As we study the best life ever lived, that is, Jesus’ life, as outlined in the Book of Matthew, we come to chapters 23 and 24. In these two intense interactions between Jesus and those who followed Him, He outlines what it means to be “real.” The question we’ll answer today is, “How can I be ‘real’ in a world that’s phony most of the time?”
This is my favorite Calvin and Hobbes cartoon…
Matthew 23 and 24, the theme is simple: Get Real.
Matthew 23:1-5 “Then Jesus spoke to the multitudes and to His disciples, 2 saying: “The scribes and the Pharisees sit in Moses’ seat. 3 Therefore whatever they tell you to observe, that observe and do, but do not do according to their works; for they say, and do not do. 4 For they bind heavy burdens, hard to bear, and lay them on men’s shoulders; but they themselves will not move them with one of their fingers. 5 But all their works they do to be seen by men. They make their phylacteries broad and enlarge the borders of their garments.”
I laugh at that Calvin and Hobbes cartoon, but the lesson in it is the same as is taught here in Chapter 23 of Matthew. Get real.
Who were the Scribes and Pharisees? They were the religious leaders of the day. They had a problem. They had an image to uphold and they went all out to uphold a holy, religious image to everyone around them. The problem was that they turned what was supposed to be a life that points to God into a life that pointed to them.
Broad borders, what’s that all about? For the garb of the day, serious Israelites put special edges on the borders of their clothing, in response to what God spoke to Moses many years before. The purpose of the blue colored border was to remind them of who they belonged to. The Lord! It reminded them of Him, His special relationship to them, which He initiated. In addition to those borders were phylacteries.
Phylacteries were small boxes that held portions of the Bible, tied to the forehead and to the arm. The Pharisees had big ones for a reason – to be noticed by people. What was meant to produce humility, gratefulness, and a reminder that points to God was turned upside down.
Now we don’t do that, right? Hopefully, for the most part, no. But we do this at times. We walk into church acting a certain way, looking a certain way, speaking a certain way and reacting a certain way because it’s church. How many times over the years have I had a bad attitude toward my family or my circumstances and was angry or whatever, and then I walked into church with a smile and a response of “Great!” when asked how I was. Yes, church is where you find life and answers to bad attitudes, but aren’t we just a little too concerned with ourselves? Or we stay home from church because we just don’t have it together enough…like everybody else. Let’s be honest and humble. I don’t have it all together. You don’t either. And yet we can be pointing to a God who loves us graciously, mercifully, and marvelously so that He gets the credit for anything good in our lives. If we’re a mess, we just admit it and ask for help and prayer because everybody else is in that same boat at one time or another.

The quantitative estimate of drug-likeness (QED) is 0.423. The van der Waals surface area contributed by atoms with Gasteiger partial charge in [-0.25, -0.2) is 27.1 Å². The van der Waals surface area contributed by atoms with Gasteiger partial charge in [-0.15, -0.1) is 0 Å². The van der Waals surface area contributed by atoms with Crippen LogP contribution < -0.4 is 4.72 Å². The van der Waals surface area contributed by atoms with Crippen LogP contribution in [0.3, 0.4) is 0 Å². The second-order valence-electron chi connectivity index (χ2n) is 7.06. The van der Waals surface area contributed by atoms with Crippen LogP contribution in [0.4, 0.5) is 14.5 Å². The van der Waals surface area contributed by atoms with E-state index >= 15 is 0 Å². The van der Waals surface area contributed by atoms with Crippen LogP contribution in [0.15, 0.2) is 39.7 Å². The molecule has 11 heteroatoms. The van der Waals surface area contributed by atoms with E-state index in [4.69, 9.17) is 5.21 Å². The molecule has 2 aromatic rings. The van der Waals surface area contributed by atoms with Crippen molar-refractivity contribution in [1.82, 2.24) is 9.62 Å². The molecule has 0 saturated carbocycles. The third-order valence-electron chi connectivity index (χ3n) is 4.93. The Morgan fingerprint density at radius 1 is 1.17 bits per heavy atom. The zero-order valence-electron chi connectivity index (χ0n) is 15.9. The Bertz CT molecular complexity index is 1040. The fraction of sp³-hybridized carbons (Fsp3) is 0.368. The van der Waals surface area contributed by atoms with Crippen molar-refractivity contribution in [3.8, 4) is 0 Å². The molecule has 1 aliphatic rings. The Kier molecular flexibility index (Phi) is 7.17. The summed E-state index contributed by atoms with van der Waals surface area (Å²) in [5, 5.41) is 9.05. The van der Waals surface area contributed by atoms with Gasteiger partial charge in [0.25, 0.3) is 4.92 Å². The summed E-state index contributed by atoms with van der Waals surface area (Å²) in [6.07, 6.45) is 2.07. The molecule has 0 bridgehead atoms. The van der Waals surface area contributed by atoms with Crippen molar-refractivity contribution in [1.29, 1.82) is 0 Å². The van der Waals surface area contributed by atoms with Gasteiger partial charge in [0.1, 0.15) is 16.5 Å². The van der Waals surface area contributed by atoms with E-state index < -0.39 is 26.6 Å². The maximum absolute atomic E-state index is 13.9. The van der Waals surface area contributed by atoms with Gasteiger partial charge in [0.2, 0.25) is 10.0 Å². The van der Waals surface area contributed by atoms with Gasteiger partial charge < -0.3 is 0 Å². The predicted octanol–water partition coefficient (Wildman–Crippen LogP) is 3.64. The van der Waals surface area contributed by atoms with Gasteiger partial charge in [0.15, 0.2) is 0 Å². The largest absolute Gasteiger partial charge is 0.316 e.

Jesus finishes out the chapter with eight “woes.” These were eight pronouncements of impending disaster for those who didn’t repent of their phoniness. Beware the leaven of the Pharisees, Jesus said. He meant that hypocrisy was something that, if you allowed it to get a place in your life, it would spread like yeast spreads throughout a lump of bread dough.
His next point in chapter 24 was a dovetail to this.
Matthew 24:1-2 “Then Jesus went out and departed from the temple, and His disciples came up to show Him the buildings of the temple. 2 And Jesus said to them, “Do you not see all these things? Assuredly, I say to you, not one stone shall be left here upon another, that shall not be thrown down.””
The Temple in Jerusalem had been up and restored for many years. It was quite the edifice in Jesus’ day. Large, beautifully constructed and decorated. The disciples remarked to Jesus about the Temple and gave him a tour of the grounds. But then He said something that shocked them. Not one of these masonry stones will be left on another in a day that’s coming relatively soon. Sure enough in 70 AD, some 25+ years later, the Romans tore it all down and ravaged the city.
Wow, the things we see around us here, that would never happen, right?
It isn’t wrong to build, to plant and to achieve. But it’s just bad judgment to think that everything we see, even our way of life, is permanent and untouchable.
How should we think about the world around us? We hold it loosely, with an open hand, and live like the Lord, the Heavenly, and the Eternal are the most important.
Jesus said this in Matthew 24:42 – “Watch therefore, for you do not know what hour your Lord is coming.”
How can you become more real?
Live your life out using your gifts and passions to represent God well.